Thousands marching in cities across Iran are protesting a weak economy, corruption, and a lack of personal freedoms.
Officials warned against "illegal gatherings" in response to the protests, which began Thursday in Mashhad and have gone on for days, spreading to the capital of Tehran and other cities across the country.
At least 50 arrests have been reported, and police fired tear gas at crowds. The government cited a lack of necessary permits as the reason for arrests in the capital.
President Hassan Rouhani was re-elected in May on promises of jump-starting an economy hurt in part by US sanctions. Now, amid rising food and gasoline prices, demonstrators are criticizing the government for not following through on its pledge.
Meanwhile on Saturday, pro-government rallies planned weeks ago have taken on a new significance, countering the protesters angered over a weak economy. A few thousand people gathered in Tehran in support of Supreme Leader Ayatollah Ali Khamenei and the Islamic Republic's clerical establishment.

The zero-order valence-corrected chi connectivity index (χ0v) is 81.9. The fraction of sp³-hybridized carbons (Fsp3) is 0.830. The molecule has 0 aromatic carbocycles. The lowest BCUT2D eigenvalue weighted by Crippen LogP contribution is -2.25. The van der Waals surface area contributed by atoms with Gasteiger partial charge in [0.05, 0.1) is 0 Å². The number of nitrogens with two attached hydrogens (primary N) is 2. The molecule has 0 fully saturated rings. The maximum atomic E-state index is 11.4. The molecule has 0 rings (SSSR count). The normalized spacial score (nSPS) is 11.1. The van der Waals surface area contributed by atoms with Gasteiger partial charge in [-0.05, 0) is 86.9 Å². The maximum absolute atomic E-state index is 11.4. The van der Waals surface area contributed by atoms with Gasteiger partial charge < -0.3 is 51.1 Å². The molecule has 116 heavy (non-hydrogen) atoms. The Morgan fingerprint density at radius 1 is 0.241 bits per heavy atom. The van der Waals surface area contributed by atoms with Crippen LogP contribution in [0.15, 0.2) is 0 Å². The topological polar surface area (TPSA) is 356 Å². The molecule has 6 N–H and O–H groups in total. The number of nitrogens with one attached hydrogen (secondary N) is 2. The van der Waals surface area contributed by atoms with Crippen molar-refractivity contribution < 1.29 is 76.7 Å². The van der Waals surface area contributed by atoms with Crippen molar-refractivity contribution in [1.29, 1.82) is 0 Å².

Semi-state-run media outlets in Iran covered the pro-government demonstrations, while leaving the economic protests largely underreported.
President Donald Trump tweeted in favor of the economic protests, prompting Iranian state media to denounce Trump's "hypocritical support."
Many reports of peaceful protests by Iranian citizens fed up with regime’s corruption & its squandering of the nation’s wealth to fund terrorism abroad. Iranian govt should respect their people’s rights, including right to express themselves. The world is watching! #IranProtests— Donald J. Trump (@realDonaldTrump) December 30, 2017
According to the Associated Press, the demonstrations are the country's largest since those following Iran's 2009 election.
The Associated Press contributed to this report.